The emergence of more targeted molecular therapies has contributed to accelerated growth within the oncology market. Projected to become the leading therapeutic area by 2017, forecast spends are expected to be in the range of $74-84 billion. Coupled with its many specificities around pricing, insurance implications, and ethics, we argue that the oncology segment may best inform future pharmaceutical value network design characteristics - in supporting the sustainable manufacture and supply of next-generation medicines. Through exploration of future state scenarios and opportunities areas, driven by the adoption of emerging process and digital technologies, a base framework is extended to enable a systematic assessment of a series of candidates representative of the wider oncology market. These include niche, low volume drugs on-patent with high QALYs (quality-adjusted life years), through to higher volume generics with a history of supply shortages. A series of emerging product-process ‘archetypes’ in oncology are proposed – classified as ‘New Niche’, ‘Old Niche’ and ‘Established Generics’ – with associated models for reconfiguration, based on the clustering of potential supply benefits. A key application of this systems approach is the potential of informing economies of drug ‘repurposing’, through its extension from commercial to drug discovery, development and clinical trial contexts, and in matching emerging process capabilities to future adaptive supply requirements – for the sustainable provision of next-generation medicines.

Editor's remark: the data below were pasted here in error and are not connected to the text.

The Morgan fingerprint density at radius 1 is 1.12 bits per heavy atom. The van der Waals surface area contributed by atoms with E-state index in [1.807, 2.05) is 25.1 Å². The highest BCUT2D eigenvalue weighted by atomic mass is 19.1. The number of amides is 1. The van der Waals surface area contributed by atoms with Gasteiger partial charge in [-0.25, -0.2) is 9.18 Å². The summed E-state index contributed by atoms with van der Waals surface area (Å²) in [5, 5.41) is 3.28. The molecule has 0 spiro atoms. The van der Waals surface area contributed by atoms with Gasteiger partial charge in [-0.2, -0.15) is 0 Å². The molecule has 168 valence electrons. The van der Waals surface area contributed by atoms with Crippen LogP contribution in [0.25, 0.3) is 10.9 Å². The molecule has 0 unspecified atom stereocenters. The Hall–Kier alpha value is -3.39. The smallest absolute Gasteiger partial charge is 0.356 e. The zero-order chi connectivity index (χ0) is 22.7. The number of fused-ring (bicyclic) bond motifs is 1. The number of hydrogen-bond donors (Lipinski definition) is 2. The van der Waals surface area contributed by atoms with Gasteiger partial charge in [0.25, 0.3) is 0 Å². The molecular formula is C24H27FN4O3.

|Number of pages||31|
|Journal||International Journal of Healthcare Technology and Management|
|Publication status||Published - 1 Jan 2018|